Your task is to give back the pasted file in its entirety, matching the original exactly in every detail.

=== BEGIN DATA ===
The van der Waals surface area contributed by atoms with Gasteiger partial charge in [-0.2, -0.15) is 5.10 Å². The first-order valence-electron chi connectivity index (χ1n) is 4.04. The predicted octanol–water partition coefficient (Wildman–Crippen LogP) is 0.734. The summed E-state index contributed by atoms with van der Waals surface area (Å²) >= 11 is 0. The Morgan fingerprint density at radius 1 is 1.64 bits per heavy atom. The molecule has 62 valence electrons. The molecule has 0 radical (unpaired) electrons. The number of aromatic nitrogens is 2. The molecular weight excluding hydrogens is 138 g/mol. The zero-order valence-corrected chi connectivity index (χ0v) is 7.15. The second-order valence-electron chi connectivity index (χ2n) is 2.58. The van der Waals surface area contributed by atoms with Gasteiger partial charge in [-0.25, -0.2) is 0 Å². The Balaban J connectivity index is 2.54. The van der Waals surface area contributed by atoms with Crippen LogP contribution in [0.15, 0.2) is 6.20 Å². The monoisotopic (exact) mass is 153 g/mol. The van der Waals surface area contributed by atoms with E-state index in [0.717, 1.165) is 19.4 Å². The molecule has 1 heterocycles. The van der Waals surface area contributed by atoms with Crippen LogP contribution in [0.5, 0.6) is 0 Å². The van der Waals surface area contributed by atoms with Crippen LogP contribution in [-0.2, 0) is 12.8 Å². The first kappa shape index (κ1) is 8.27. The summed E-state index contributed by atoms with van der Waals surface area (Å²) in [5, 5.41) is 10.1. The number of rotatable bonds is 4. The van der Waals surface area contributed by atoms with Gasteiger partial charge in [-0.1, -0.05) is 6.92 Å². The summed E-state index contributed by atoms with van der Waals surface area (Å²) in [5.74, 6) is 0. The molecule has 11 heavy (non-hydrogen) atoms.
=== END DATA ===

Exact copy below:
The van der Waals surface area contributed by atoms with Gasteiger partial charge in [-0.2, -0.15) is 5.10 Å². The first-order valence-electron chi connectivity index (χ1n) is 4.04. The predicted octanol–water partition coefficient (Wildman–Crippen LogP) is 0.734. The summed E-state index contributed by atoms with van der Waals surface area (Å²) >= 11 is 0. The Morgan fingerprint density at radius 1 is 1.64 bits per heavy atom. The molecule has 62 valence electrons. The molecule has 0 radical (unpaired) electrons. The number of aromatic nitrogens is 2. The molecular weight excluding hydrogens is 138 g/mol. The zero-order valence-corrected chi connectivity index (χ0v) is 7.15. The second-order valence-electron chi connectivity index (χ2n) is 2.58. The van der Waals surface area contributed by atoms with Gasteiger partial charge in [-0.25, -0.2) is 0 Å². The Balaban J connectivity index is 2.54. The van der Waals surface area contributed by atoms with Crippen LogP contribution in [0.15, 0.2) is 6.20 Å². The monoisotopic (exact) mass is 153 g/mol. The van der Waals surface area contributed by atoms with E-state index in [0.717, 1.165) is 19.4 Å². The molecule has 1 heterocycles. The van der Waals surface area contributed by atoms with Crippen LogP contribution in [0.5, 0.6) is 0 Å². The van der Waals surface area contributed by atoms with Crippen LogP contribution in [-0.2, 0) is 12.8 Å². The first kappa shape index (κ1) is 8.27. The summed E-state index contributed by atoms with van der Waals surface area (Å²) in [5, 5.41) is 10.1. The number of rotatable bonds is 4. The van der Waals surface area contributed by atoms with Gasteiger partial charge in [-0.1, -0.05) is 6.92 Å². The summed E-state index contributed by atoms with van der Waals surface area (Å²) in [5.74, 6) is 0. The molecule has 11 heavy (non-hydrogen) atoms.